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Saturday, June 03, 2006

Baseball on the Front Range

This weekend is loaded with baseball...could it get any better?

I drew all three games of the Rockies/Marlins series for and am now sitting here in the press box getting ready for game 2. Last night the Marlins came away with a 4-2 victory behind a nice performance by Dontrelle Willis in 7 pretty strong innings (and 120 pitches I might add) to notch only his second win of the year. BTW, as I drove in to the park today I listened to the podcast of BP Radio with Will Carroll. Guests Jonathan Mayo, Kevin Goldstein, and Cleveland AGM/Dir, Scouting John Mirabelli were all very insightful. Interesting stuff for Royals, Indians, and Rockies fans for sure. Be sure also to check out Kevin's draft previews of both the AL and NL along with Rany Jazayerli's final installment of his draft study. Excellent stuff.

As has been the trend the Rox continued to struggle to score runs and now sit second to last in the NL in runs scored at 224 ahead only of the hapless Cubs at 207. They scored 2 or fewer runs for the eighth time in the last ten games - all of them losses. One of their problems is that they are third from the bottom in walks with the main culprits being Matt Holliday with 6 walks in 202 at bats and Clint Barmes with 3 walks in 192 AB (hate to say I told you so about Barmes but...). In April the Rox scored 2 runs or less in just 3 of 25 games. Back then they were scoring runs in bunches which I noted at the time was probably more indicative of good fortune than exceptional skill. That said, Todd Helton continues to struggle and so when he comes around the run scoring will increase as well. I continue to be impressed with rookie Ryan Spilborghs however. He is patient at the plate and can hit the ball with a little authority homering off of Willis last night. I'd like to see him log more time in centerfield and at least be the fourth outfielder.

One of the most impressive things I saw last night (and again the first inning tonight) is the hustle of Marlins rookie shortstop Hanley Ramirez. In both instances he hit line drives to left center that would normally be singles but instead of slowing up he never broke stride and beat the throws to second for doubles. The larger outfield at Coors makes this more possible than in other parks and I wonder if Ramirez has been doing this all season or if his visit to Coors inspired him.

The Rox lack of run scoring despite playing in Coors Field brings to mind the topic of the humidor and how Coors is playing this season. Many folks around the league think that Coors now plays neutral or even as more of a pitcher's park. I'll investigate that notion and how the sample size through 24 home games this season factors in next week in my Schrodinger's Bat column on Baseball prospectus.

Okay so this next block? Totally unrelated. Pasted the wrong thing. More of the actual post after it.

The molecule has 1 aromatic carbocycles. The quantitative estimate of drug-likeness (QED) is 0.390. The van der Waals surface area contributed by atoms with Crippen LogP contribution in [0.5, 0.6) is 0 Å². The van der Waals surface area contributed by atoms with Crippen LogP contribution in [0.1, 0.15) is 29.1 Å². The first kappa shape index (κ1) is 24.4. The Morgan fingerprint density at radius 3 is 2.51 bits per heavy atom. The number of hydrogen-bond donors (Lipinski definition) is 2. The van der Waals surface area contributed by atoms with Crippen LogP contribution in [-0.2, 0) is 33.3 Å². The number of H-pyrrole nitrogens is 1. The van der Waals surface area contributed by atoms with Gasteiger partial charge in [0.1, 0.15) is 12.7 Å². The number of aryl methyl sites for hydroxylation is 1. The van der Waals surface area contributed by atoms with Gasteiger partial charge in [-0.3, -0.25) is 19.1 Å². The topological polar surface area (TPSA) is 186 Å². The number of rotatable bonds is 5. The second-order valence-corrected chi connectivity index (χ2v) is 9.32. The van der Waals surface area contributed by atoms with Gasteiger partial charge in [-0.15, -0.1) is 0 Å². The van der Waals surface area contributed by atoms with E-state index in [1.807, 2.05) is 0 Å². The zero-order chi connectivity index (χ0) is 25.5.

Tonight I'll get to take a look at Rickey Nolasco who was perhaps the biggest component of the trade that sent Juan Pierre to the Cubs - a trade that may, when all is said and done, be counted as the worst trade of the Jim Hendry era as Cubs GM. It's rumored that the Cubs are already looking to shop Pierre but I imagine his .270 OBP makes that a difficult proposition. Nolasco's only been in the rotation a short time with one good outing against the Cubs and one bad against the Mets.

Tomorrow Jason Jennings, coming off of his 2-hit shutout will take the mound against Jeff Olsen and afterwards there will be a high school all-star game played at Coors Field which I hope to catch a few innings of.

But earlier today I had the opportunity to take my 10-year old daughter to a youth baseball clinic put on by the Major League Baseball Players Alumni Association. There was no fee thanks to sponsors such as Louisville Slugger and was hosted by the Air Force Academy and Falcons Field. It was a great event and featured several former big leaguers including:

  • Skip Jutze (Astros)

  • Mark Knudson (Rockies)

  • Doug Loman (Brewers)

  • Gary Neibauer (Phillies)

  • There were about 180 kids there from ages 6 to 16. They were split by age group and rotated through a half dozen or so stations over about two and half hours. I was especially impressed with Neibauer, also a Yankees scout, who made all the kids laugh while teaching some basic throwing mechanics.

    The hitting instruction was also done very nicely (I don't recall who was coaching however) and explained in a way that the kids could really understand the importance of "loading up" and shifting their weight, elbow position, and where their power comes from.

    After the stations were complete Doug Loman took a few minutes to talk to all the players and parents about non-baseball issues, which was well-received. It was a great morning and both my daughter and I had a blast. This was the 9th year for the clinic here in Colorado Springs and we'll certainly be back next year (hopefully with my younger daughter as well).

    1 comment:

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